By Anastasia Ordonez
The Massachusetts School Building Authority (MSBA) isn’t known for giving many second chances. So when they decided in 2019 to consider funding Amherst’s elementary school project after we had declined their help just three years earlier, it was a welcome surprise.
But this decision wasn’t just good luck. We worked hard to get the agency to believe in us and have more to do before our town must vote to fund our share of a new school in November 2022. We really can’t afford to lose this opportunity again.
Most folks in town are familiar with the events that led to our failed elementary school construction project almost five years ago. For years, school district leaders had called attention to the many problems with the Wildwood and Fort River elementary school buildings, some of which were present at construction and have worsened with age. Annual applications to the MSBA, the state agency charged with funding capital improvement projects in our state’s schools, were repeatedly denied until late 2013, when the agency finally accepted Amherst into its project pipeline.
Unfortunately, despite a win of the popular vote in 2016 to accept the debt that would pay for our share of the project, Town Meeting declined to formally sign off on funding. Project supporters tried twice to overturn the Town Meeting decision, including through a town-wide referendum, but lost in the end. We had to notify the MSBA that we were turning down their support.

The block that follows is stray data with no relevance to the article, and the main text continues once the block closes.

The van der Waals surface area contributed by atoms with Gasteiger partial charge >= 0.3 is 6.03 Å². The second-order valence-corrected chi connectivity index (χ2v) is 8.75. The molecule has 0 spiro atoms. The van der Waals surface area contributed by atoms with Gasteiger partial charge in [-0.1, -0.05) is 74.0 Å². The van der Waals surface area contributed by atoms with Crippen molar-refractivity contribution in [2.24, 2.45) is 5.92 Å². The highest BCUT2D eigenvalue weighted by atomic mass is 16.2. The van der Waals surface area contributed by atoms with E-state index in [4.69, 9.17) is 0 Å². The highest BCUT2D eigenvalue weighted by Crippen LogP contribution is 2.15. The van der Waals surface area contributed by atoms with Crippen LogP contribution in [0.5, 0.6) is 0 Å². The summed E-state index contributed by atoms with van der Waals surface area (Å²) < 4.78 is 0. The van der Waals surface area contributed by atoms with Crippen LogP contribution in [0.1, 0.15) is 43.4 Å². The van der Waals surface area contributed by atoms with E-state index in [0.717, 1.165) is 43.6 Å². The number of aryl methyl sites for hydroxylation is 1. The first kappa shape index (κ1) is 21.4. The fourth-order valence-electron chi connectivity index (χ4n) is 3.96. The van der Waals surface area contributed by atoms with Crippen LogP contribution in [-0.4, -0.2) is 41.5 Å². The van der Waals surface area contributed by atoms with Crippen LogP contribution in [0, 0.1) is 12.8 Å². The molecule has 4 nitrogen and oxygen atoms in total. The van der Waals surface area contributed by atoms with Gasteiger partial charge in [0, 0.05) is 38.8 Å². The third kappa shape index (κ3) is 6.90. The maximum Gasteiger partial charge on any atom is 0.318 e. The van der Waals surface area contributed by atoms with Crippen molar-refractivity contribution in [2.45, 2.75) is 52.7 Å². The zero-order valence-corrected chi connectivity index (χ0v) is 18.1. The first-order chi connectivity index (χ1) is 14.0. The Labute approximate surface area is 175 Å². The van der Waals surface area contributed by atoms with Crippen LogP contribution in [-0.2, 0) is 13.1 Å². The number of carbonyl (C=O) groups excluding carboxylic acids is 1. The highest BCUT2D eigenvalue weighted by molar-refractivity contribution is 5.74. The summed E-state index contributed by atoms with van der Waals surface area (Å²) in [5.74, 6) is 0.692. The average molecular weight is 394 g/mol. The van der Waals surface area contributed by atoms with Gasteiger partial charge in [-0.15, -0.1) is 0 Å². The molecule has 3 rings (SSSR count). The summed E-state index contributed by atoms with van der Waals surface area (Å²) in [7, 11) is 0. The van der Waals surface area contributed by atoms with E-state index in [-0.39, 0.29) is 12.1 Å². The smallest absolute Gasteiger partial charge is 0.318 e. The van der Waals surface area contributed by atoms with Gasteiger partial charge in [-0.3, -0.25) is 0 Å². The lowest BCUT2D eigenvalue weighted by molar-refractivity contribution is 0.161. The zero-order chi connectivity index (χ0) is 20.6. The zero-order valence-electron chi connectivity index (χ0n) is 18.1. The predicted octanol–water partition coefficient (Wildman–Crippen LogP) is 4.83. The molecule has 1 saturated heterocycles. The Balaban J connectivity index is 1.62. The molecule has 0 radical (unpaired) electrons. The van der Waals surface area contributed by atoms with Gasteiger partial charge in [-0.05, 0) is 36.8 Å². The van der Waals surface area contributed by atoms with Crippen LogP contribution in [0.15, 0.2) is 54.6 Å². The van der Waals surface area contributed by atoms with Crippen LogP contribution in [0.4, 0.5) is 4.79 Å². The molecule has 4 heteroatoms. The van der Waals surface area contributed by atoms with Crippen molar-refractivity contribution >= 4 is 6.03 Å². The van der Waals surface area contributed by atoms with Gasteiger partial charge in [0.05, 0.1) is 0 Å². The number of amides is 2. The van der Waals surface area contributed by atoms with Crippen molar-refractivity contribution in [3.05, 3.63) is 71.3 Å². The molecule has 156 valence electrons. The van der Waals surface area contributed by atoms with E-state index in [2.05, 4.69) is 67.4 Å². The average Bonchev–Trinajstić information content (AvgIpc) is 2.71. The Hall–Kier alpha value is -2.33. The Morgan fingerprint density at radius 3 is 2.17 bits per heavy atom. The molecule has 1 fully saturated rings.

Amherst’s governance changed dramatically soon after. Many residents were outraged at the lost school project, and they organized to enact a new Town Charter and replace Town Meeting with a 13-member Town Council. People rallied around the banner of the lost school project and other lost or shelved capital projects, resulting in dramatic leadership change for our community.
Meanwhile the new superintendent and School Committee reapplied to the MSBA, knowing that state funding for either school renovations or new construction would be critical. In 2019, following an intense public engagement process that resulted in general consensus around a new project, the town received word that we had been accepted into the pipeline. The MSBA didn’t want to take a chance that they would lose money on Amherst again, but they commended us for working toward consensus and were willing to formally explore helping us pay for a new school.
That’s not the end of this story, though.
Local and state public bodies – including the School Building Committee, Town Council, Amherst School Committee and the MSBA – will solicit community input, exchange information and vote on many project details over the next few years. There are some things we have control over, like an educational plan, but there are some things the MSBA controls and we only get a minor say in, like the choice of design team.
The MSBA recently took a big step forward by confirming the School Building Committee’s choice of contractor that will manage this construction project for us. But one of the most important sequence of votes will come next year when the MSBA will decide whether to enter into a Project Scope and Budget agreement with our town. After that we must vote to fund our share, in much the same way we did in 2016.